US presses China over DPRK
Updated: 2010-12-09 10:34
China is under mounting pressure from the United States as tensions on the Korean Peninsula continued to run high on Wednesday.
The US will send a delegation headed by Deputy Secretary of State and former special envoy to Pyongyang James B. Steinberg to China on Dec 14 to try to persuade Beijing to put more pressure on Pyongyang.
Other figures in the delegation are National Security Council Senior Director for Asian Affairs Jeffrey Bader, Assistant Secretary of State for East Asia and Pacific Affairs Kurt Campbell, and Special Envoy Sung Kim.
The visit was announced as the Democratic People's Republic of Korea (DPRK) fired an unknown number of artillery shells that landed on its own side of a disputed maritime border off its west coast on Wednesday morning.
The Republic of Korea (ROK) is also conducting live-fire drills in the area.
The exercises also came as US Admiral Mike Mullen, chairman of the Joint Chiefs of Staff, arrived in Seoul on Wednesday for a two-day trip that will also take him to Japan.
Mullen said there was "no doubt in my mind (that provocations) will continue unless leaders step forward and put Pyongyang in a position where they realize their behavior has to change".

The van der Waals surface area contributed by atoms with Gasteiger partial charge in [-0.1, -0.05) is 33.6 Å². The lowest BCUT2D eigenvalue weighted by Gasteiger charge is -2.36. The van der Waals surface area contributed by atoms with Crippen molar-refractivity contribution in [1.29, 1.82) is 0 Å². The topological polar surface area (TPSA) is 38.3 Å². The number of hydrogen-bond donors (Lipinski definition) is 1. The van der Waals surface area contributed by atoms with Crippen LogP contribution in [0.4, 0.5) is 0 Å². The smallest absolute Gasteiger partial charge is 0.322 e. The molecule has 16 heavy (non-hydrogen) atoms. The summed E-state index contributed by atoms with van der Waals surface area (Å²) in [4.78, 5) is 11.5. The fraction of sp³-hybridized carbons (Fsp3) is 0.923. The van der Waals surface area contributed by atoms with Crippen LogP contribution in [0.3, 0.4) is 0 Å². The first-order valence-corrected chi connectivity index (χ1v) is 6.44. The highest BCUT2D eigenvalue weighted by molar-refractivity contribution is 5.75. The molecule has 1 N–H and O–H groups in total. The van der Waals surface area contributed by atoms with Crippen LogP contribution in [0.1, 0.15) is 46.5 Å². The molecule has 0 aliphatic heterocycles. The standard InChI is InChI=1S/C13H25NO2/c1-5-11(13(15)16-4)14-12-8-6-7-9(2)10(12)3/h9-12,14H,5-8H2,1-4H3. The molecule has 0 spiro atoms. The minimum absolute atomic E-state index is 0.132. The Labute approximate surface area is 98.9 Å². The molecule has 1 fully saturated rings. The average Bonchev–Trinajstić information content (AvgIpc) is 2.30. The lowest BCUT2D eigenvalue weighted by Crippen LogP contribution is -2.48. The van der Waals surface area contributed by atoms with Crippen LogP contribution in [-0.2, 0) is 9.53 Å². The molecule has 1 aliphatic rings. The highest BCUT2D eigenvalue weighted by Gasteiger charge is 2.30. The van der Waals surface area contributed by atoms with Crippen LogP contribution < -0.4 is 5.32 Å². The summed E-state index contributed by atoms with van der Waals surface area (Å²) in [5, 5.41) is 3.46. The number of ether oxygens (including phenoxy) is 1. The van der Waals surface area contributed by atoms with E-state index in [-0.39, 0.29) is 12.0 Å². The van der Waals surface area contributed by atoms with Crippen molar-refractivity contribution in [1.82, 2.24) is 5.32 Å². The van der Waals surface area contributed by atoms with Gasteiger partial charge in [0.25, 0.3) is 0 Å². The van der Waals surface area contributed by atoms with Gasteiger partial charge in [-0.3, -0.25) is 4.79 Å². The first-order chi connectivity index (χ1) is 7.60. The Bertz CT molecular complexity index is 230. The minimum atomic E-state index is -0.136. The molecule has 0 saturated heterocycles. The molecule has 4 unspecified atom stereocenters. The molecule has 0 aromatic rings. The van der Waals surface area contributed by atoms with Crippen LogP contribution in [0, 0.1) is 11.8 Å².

The US and ROK militaries also agreed on Wednesday to stage more joint military drills following last week's giant exercise of the west coast to deter the DPRK.
Mullen's trip to the ROK and Japan follows talks in Washington on Monday between Secretary of State Hillary Clinton and her Japanese and ROK counterparts.
All three voiced grave concerns over the DPRK attacks, and called on China to take actions against them.
On Tuesday, Beijing reiterated that dialogue was the only way to calm escalating tensions on the Korean Peninsula.
（中国日报网英语点津 Helen 编辑）
About the broadcaster:
Lee Hannon is Chief Editor at China Daily with 15-years experience in print and broadcast journalism. Born in England, Lee has traveled extensively around the world as a journalist including four years as a senior editor in Los Angeles. He now lives in Beijing and is happy to move to China and join the China Daily team.
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